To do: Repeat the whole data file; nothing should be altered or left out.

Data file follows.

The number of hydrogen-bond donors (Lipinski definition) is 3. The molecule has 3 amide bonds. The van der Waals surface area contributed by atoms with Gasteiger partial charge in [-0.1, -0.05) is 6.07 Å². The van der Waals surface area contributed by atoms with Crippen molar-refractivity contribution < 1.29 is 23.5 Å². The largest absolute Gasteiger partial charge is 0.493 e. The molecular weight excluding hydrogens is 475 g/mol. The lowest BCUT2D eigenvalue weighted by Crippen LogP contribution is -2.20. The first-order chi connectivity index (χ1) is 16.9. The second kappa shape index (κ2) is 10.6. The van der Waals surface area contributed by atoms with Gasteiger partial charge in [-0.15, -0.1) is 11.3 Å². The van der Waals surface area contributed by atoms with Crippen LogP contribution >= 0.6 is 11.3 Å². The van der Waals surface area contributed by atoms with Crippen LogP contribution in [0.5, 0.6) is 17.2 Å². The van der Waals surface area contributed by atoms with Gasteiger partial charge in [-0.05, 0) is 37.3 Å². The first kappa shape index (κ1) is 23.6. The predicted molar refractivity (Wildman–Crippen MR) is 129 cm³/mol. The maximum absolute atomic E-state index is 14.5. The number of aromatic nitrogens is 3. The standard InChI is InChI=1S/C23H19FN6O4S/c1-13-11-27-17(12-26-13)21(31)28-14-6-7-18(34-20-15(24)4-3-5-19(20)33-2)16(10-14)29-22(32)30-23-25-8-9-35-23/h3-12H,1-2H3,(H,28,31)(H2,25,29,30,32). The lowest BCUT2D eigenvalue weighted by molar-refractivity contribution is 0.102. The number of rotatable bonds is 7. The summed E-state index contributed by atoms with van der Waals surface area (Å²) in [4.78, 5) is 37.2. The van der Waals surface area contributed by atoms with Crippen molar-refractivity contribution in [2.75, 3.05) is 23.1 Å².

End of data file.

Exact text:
The number of hydrogen-bond donors (Lipinski definition) is 3. The molecule has 3 amide bonds. The van der Waals surface area contributed by atoms with Gasteiger partial charge in [-0.1, -0.05) is 6.07 Å². The van der Waals surface area contributed by atoms with Crippen molar-refractivity contribution < 1.29 is 23.5 Å². The largest absolute Gasteiger partial charge is 0.493 e. The molecular weight excluding hydrogens is 475 g/mol. The lowest BCUT2D eigenvalue weighted by Crippen LogP contribution is -2.20. The first-order chi connectivity index (χ1) is 16.9. The second kappa shape index (κ2) is 10.6. The van der Waals surface area contributed by atoms with Gasteiger partial charge in [-0.15, -0.1) is 11.3 Å². The van der Waals surface area contributed by atoms with Crippen LogP contribution >= 0.6 is 11.3 Å². The van der Waals surface area contributed by atoms with Crippen LogP contribution in [0.5, 0.6) is 17.2 Å². The van der Waals surface area contributed by atoms with Gasteiger partial charge in [-0.05, 0) is 37.3 Å². The first kappa shape index (κ1) is 23.6. The predicted molar refractivity (Wildman–Crippen MR) is 129 cm³/mol. The maximum absolute atomic E-state index is 14.5. The number of aromatic nitrogens is 3. The standard InChI is InChI=1S/C23H19FN6O4S/c1-13-11-27-17(12-26-13)21(31)28-14-6-7-18(34-20-15(24)4-3-5-19(20)33-2)16(10-14)29-22(32)30-23-25-8-9-35-23/h3-12H,1-2H3,(H,28,31)(H2,25,29,30,32). The lowest BCUT2D eigenvalue weighted by molar-refractivity contribution is 0.102. The number of rotatable bonds is 7. The summed E-state index contributed by atoms with van der Waals surface area (Å²) in [4.78, 5) is 37.2. The van der Waals surface area contributed by atoms with Crippen molar-refractivity contribution in [2.75, 3.05) is 23.1 Å².